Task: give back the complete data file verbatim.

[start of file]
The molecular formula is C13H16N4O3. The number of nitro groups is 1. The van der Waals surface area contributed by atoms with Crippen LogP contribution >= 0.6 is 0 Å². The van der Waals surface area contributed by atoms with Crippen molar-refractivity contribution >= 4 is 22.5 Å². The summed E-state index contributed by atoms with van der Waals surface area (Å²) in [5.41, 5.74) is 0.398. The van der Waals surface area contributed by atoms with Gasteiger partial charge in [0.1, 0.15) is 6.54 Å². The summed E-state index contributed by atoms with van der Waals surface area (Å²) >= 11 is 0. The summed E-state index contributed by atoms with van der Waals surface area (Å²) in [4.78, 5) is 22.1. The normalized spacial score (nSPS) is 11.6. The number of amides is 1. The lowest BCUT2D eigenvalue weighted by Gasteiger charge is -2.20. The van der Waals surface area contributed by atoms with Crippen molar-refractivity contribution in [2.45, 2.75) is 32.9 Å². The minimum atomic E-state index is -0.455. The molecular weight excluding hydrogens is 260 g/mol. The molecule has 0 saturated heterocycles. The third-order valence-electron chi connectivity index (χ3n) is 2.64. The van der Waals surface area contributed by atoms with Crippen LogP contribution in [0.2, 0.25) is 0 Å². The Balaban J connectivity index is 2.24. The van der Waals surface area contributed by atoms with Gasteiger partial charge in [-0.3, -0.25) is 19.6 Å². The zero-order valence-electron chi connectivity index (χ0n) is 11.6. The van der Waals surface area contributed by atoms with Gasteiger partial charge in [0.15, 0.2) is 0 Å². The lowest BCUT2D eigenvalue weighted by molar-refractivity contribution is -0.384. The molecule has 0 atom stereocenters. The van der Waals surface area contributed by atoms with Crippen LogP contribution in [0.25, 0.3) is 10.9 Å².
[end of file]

The molecular formula is C13H16N4O3. The number of nitro groups is 1. The van der Waals surface area contributed by atoms with Crippen LogP contribution >= 0.6 is 0 Å². The van der Waals surface area contributed by atoms with Crippen molar-refractivity contribution >= 4 is 22.5 Å². The summed E-state index contributed by atoms with van der Waals surface area (Å²) in [5.41, 5.74) is 0.398. The van der Waals surface area contributed by atoms with Gasteiger partial charge in [0.1, 0.15) is 6.54 Å². The summed E-state index contributed by atoms with van der Waals surface area (Å²) >= 11 is 0. The summed E-state index contributed by atoms with van der Waals surface area (Å²) in [4.78, 5) is 22.1. The normalized spacial score (nSPS) is 11.6. The number of amides is 1. The lowest BCUT2D eigenvalue weighted by Gasteiger charge is -2.20. The van der Waals surface area contributed by atoms with Crippen molar-refractivity contribution in [2.45, 2.75) is 32.9 Å². The minimum atomic E-state index is -0.455. The molecular weight excluding hydrogens is 260 g/mol. The molecule has 0 saturated heterocycles. The third-order valence-electron chi connectivity index (χ3n) is 2.64. The van der Waals surface area contributed by atoms with Crippen LogP contribution in [0.2, 0.25) is 0 Å². The Balaban J connectivity index is 2.24. The van der Waals surface area contributed by atoms with Gasteiger partial charge in [-0.3, -0.25) is 19.6 Å². The zero-order valence-electron chi connectivity index (χ0n) is 11.6. The van der Waals surface area contributed by atoms with Gasteiger partial charge in [0.15, 0.2) is 0 Å². The lowest BCUT2D eigenvalue weighted by molar-refractivity contribution is -0.384. The molecule has 0 atom stereocenters. The van der Waals surface area contributed by atoms with Crippen LogP contribution in [0.25, 0.3) is 10.9 Å².